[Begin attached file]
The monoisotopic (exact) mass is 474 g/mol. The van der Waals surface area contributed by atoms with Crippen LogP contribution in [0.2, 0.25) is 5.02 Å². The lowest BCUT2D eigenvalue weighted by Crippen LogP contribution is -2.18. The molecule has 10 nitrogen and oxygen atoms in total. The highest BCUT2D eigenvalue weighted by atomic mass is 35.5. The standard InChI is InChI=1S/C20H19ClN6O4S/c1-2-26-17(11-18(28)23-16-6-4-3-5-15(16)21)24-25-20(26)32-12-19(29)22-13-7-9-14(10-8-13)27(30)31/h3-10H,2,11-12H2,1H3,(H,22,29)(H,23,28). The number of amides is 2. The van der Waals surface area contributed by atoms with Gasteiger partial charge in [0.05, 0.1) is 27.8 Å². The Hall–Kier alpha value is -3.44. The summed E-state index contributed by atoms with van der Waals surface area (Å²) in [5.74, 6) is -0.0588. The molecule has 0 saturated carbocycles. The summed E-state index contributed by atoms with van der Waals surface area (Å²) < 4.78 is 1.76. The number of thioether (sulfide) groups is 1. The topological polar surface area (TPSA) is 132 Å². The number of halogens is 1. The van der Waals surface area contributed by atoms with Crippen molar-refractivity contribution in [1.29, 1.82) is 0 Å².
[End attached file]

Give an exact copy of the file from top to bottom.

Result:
The monoisotopic (exact) mass is 474 g/mol. The van der Waals surface area contributed by atoms with Crippen LogP contribution in [0.2, 0.25) is 5.02 Å². The lowest BCUT2D eigenvalue weighted by Crippen LogP contribution is -2.18. The molecule has 10 nitrogen and oxygen atoms in total. The highest BCUT2D eigenvalue weighted by atomic mass is 35.5. The standard InChI is InChI=1S/C20H19ClN6O4S/c1-2-26-17(11-18(28)23-16-6-4-3-5-15(16)21)24-25-20(26)32-12-19(29)22-13-7-9-14(10-8-13)27(30)31/h3-10H,2,11-12H2,1H3,(H,22,29)(H,23,28). The number of amides is 2. The van der Waals surface area contributed by atoms with Gasteiger partial charge in [0.05, 0.1) is 27.8 Å². The Hall–Kier alpha value is -3.44. The summed E-state index contributed by atoms with van der Waals surface area (Å²) in [5.74, 6) is -0.0588. The molecule has 0 saturated carbocycles. The summed E-state index contributed by atoms with van der Waals surface area (Å²) < 4.78 is 1.76. The number of thioether (sulfide) groups is 1. The topological polar surface area (TPSA) is 132 Å². The number of halogens is 1. The van der Waals surface area contributed by atoms with Crippen molar-refractivity contribution in [1.29, 1.82) is 0 Å².